One of Scotland’s top psychologists faces being struck off over allegations of historical sex abuse.
Ian Stephen, a former Clinical Director of the State Hospital at Carstairs, is being investigated by the Health & Care Professions Council over the alleged abuse of a young patient he treated in the 1980s.
The psychologist, who has provided expert testimony at many of Scotland’s high profile trials and who advised on the television programmes Cracker and Prime Suspect, strenuously denies the claims made against him.
Top psychologist Ian Stephen, 81, is being investigated over the alleged abuse of a young patient he treated in the 1980s but strongly denies the claims made against him
Since April, 2019, Mr Stephen has faced a series of HCPC hearings behind closed doors.
At the most recent hearing – which had to be conducted online – an interim suspension was upheld by their Conduct and Competence Committee.
A final judgment will be made at a hearing in November.
But Stephen, 81, claims he did nothing wrong and has told the council, which oversees health and care professionals in the UK, that the woman making the allegations is ‘a fantasist’.
He said: ‘I didn’t hear until February or March last year when somebody mentioned that there had been some accusations.
‘I didn’t actually hear what those accusations were until April or May.
‘At that time I wrote a letter giving a complete description of the history relating to her family and how I came to know her and what she was involved in and so on.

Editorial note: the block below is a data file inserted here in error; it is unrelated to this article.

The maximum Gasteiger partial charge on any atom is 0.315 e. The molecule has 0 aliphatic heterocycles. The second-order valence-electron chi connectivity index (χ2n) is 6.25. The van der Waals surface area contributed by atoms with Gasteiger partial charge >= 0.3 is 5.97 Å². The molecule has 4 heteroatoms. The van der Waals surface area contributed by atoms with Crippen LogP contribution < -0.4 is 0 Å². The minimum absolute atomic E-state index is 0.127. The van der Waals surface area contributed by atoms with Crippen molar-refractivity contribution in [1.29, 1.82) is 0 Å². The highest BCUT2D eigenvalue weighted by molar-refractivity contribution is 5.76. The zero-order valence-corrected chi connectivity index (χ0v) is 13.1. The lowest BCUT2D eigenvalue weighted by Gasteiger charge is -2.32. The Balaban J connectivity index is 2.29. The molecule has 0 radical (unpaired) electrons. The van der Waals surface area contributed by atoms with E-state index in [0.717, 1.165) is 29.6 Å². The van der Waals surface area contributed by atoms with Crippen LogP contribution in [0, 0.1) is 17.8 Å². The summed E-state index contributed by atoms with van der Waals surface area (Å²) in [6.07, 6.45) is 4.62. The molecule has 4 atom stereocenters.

‘She’s a fantasist to be quite honest.
‘There is one situation where she describes when the mother invited me down to visit her.
Ian Stephen helped Helen Mirren (pictured) deliver a convincing portrayal in the gripping 1990s television drama Prime Suspect
‘She makes accusations about what happened during that time, but unfortunately the mother’s dead and I’m not sure if the father is still alive.
‘She says she was aged 12 or something like that which is ridiculous.
‘I can’t remember all the details.
‘But the details she gave of her age and date of birth, everything, were all over the place.’
He also refutes a claim that his accuser struggled with post-traumatic stress disorder as a result of the alleged abuse.
Instead, he says she craved his attention and made up the stories about him because she was spurned.
He said: ‘She gives a story that I had sex with her in the back garden of her parents’ house which is rubbish because her mother was in the home.
‘The reason she got angry with me was because I wouldn’t go and speak to her and I was spending all my time talking to her mother rather than her.
‘She said she was abused as a child but I never knew her as a child.
‘She was 16 when I was first asked to see her.
‘I haven’t had any contact with her for ages, but she just doesn’t give up.
‘I don’t know the motivation.
‘I think she was probably angry at me because I didn’t give her the attention she was looking for.’
He added: ‘Some years later she had left and gone away down south.
‘She had a boyfriend and they came to visit me on the way up the road to the north of Scotland.
‘That was when she visited my home.